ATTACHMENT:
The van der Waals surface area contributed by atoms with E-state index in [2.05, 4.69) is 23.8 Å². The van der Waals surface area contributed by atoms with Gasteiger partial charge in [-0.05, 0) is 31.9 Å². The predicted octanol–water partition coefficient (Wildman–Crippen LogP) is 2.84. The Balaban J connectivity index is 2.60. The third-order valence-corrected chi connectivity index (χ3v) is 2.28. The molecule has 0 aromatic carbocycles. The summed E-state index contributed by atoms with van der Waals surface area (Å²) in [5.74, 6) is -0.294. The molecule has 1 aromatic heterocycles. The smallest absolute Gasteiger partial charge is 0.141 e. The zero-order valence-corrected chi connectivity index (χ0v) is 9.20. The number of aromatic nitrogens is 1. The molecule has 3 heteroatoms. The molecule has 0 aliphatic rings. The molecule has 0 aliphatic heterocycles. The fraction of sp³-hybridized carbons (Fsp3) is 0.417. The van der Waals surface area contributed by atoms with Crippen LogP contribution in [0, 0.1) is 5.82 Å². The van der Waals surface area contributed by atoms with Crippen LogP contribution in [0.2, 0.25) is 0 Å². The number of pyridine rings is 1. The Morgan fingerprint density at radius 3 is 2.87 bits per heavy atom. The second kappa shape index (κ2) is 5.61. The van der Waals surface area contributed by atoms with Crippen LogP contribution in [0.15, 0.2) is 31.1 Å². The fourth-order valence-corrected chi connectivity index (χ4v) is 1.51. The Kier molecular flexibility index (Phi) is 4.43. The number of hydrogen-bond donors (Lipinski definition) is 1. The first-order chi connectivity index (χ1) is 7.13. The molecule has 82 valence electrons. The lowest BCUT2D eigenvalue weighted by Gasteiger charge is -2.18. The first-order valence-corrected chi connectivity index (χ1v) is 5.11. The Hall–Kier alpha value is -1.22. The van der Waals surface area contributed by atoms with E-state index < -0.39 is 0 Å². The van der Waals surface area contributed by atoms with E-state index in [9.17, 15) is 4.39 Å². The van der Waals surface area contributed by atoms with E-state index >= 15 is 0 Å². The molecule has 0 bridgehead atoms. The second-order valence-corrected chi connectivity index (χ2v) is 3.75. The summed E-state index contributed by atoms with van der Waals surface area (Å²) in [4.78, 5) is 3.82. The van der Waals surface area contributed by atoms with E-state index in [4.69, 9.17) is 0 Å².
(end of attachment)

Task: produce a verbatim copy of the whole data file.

The van der Waals surface area contributed by atoms with E-state index in [2.05, 4.69) is 23.8 Å². The van der Waals surface area contributed by atoms with Gasteiger partial charge in [-0.05, 0) is 31.9 Å². The predicted octanol–water partition coefficient (Wildman–Crippen LogP) is 2.84. The Balaban J connectivity index is 2.60. The third-order valence-corrected chi connectivity index (χ3v) is 2.28. The molecule has 0 aromatic carbocycles. The summed E-state index contributed by atoms with van der Waals surface area (Å²) in [5.74, 6) is -0.294. The molecule has 1 aromatic heterocycles. The smallest absolute Gasteiger partial charge is 0.141 e. The zero-order valence-corrected chi connectivity index (χ0v) is 9.20. The number of aromatic nitrogens is 1. The molecule has 3 heteroatoms. The molecule has 0 aliphatic rings. The molecule has 0 aliphatic heterocycles. The fraction of sp³-hybridized carbons (Fsp3) is 0.417. The van der Waals surface area contributed by atoms with Crippen LogP contribution in [0, 0.1) is 5.82 Å². The van der Waals surface area contributed by atoms with Crippen LogP contribution in [0.2, 0.25) is 0 Å². The number of pyridine rings is 1. The Morgan fingerprint density at radius 3 is 2.87 bits per heavy atom. The second kappa shape index (κ2) is 5.61. The van der Waals surface area contributed by atoms with Crippen LogP contribution in [0.15, 0.2) is 31.1 Å². The fourth-order valence-corrected chi connectivity index (χ4v) is 1.51. The Kier molecular flexibility index (Phi) is 4.43. The number of hydrogen-bond donors (Lipinski definition) is 1. The first-order chi connectivity index (χ1) is 7.13. The molecule has 82 valence electrons. The lowest BCUT2D eigenvalue weighted by Gasteiger charge is -2.18. The first-order valence-corrected chi connectivity index (χ1v) is 5.11. The Hall–Kier alpha value is -1.22. The van der Waals surface area contributed by atoms with E-state index < -0.39 is 0 Å². The van der Waals surface area contributed by atoms with E-state index in [9.17, 15) is 4.39 Å². The van der Waals surface area contributed by atoms with E-state index >= 15 is 0 Å². The molecule has 0 bridgehead atoms. The second-order valence-corrected chi connectivity index (χ2v) is 3.75. The summed E-state index contributed by atoms with van der Waals surface area (Å²) in [4.78, 5) is 3.82. The van der Waals surface area contributed by atoms with E-state index in [4.69, 9.17) is 0 Å².